bottom set class there were a few children who were very
disillusioned with maths. However, even if their number skills
had not improved, it became very clear when on numerous
occasions it was asked if the game could be played again that
their confidence and attitude towards maths lessons had.
When using
games and mathematical games with the year seven class it became immediately evident
that they were more receptive to playing/working in this
manner. This could be because of the difference in top and
bottom sets or because the children were used to playing games in
primary school and had not lost the skill yet.
Conclusion
From the
research that this Researcher has made and the  all be it
limited  experience at using games and mathematical in teaching,
it seems that
they are very beneficial to the children learning under the right
conditions. The mathematical games for example, must be appropriate for their use in class
and the teacher must be clear about the objectives of the game.
Certain games are
best used for out of class activities such as math clubs. Games
such as myrummy have a clear link to
a mathematical topic and are a very useful classroom activity.
Most
importantly the children need to be practiced at using games and
solving problems analytically so that they do not waste valuable
time. This method of learning is common in primary school but is
not carried on through secondary. If time is dedicated to these
types of activities in the schemes of work throughout Key Stages
3 and 4, the pupils' problem solving skills become finely tuned,
the teacher is freed from the feeling that they are 'losing
time' by playing games and methods and strategies for future
course work can be developed at an early age.
Top of the
page
Appendix
Mathematical games
Mathematical games include many topics which are a part of
recreational mathematics, but can also cover topics such as the mathematics of games, and playing games with mathematics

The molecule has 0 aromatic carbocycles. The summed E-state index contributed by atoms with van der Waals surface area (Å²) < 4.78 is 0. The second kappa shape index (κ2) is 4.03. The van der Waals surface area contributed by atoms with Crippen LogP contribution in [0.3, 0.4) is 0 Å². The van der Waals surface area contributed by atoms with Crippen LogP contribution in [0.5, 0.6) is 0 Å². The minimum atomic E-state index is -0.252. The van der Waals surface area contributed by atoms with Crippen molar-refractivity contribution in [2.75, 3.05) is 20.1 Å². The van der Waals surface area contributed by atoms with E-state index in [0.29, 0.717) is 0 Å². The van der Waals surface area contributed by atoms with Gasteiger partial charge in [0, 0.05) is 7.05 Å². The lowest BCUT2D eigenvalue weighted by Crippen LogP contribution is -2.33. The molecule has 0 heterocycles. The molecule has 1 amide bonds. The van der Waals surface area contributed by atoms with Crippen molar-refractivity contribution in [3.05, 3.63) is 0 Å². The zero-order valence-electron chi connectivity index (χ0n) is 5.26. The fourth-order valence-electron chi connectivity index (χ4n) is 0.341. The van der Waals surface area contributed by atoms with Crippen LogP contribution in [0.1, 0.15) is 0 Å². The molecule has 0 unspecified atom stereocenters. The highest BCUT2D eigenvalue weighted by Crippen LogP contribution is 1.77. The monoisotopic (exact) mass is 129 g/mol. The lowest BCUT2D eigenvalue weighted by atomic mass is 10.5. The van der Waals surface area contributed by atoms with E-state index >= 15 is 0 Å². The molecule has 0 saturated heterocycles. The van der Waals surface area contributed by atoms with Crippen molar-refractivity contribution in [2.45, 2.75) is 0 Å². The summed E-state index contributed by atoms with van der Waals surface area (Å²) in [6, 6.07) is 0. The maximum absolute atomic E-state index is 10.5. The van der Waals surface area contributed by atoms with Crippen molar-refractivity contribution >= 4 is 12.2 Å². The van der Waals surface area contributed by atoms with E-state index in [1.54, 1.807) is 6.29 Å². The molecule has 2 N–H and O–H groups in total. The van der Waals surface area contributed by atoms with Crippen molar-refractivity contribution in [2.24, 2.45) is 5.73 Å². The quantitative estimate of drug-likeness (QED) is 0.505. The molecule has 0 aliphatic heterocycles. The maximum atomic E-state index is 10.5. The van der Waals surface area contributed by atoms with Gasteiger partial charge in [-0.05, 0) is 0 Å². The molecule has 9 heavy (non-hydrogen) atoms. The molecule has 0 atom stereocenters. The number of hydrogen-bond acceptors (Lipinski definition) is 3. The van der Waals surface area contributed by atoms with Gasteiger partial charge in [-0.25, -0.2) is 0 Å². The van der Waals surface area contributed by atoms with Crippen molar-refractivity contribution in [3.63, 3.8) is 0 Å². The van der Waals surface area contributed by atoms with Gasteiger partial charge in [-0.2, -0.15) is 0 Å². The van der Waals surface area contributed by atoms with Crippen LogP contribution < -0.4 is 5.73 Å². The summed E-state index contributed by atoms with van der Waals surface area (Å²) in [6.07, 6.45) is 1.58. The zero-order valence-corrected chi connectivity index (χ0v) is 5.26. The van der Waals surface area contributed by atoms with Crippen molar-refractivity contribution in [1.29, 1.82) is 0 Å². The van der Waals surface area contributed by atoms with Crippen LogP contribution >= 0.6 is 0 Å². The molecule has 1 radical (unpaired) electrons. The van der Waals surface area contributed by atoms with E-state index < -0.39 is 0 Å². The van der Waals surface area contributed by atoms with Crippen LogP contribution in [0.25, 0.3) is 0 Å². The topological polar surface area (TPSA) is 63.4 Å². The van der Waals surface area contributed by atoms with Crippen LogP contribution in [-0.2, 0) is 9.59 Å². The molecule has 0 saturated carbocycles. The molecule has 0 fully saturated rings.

As far as twoplayer games are considered, what distinguishes a mathematical game from ordinary games is the emphasis on mathematical
analysis of the game, rather than actually
playing it.
Mathematical Games was the title of a longrunning column on the subject by
Martin Gardner in
Scientific American. He inspired several new generations of mathematicians and scientists through his interest in mathematical recreations.
Mathematical Games was succeeded by
Metamagical Themas, a similarly distinguished but shorterrunning column by
Douglas Hofstadter, and afterwards by
Mathematical Recreations, a column by
Ian Stewart.
Additional Information:
Card Game
A card game is any game using playing cards, either traditional or gamespecific.
There are also some card games that require multiple standard decks. In this scenario, a "deck" refers to a set of 52 cards or a single deck, while a "pack" or "shoe" (Blackjack) refers to the collection of "decks" as a whole.
The Deck or Pack
A card game is played with a
deck (common in the US), or pack (common in the UK), of cards intended for that game. The deck consists of a fixed number of pieces of printed cardboard known as
cards. The cards in a deck are identical in size and shape. Each card has two sides, the
face and the back. The backs of the cards in a deck are indistinguishable. The faces of the cards in a deck may all be unique, or may include duplicates, depending on the game. In either case, any card is readily identifiable by its face. The set of cards that make up the deck are known to all of the players using that deck.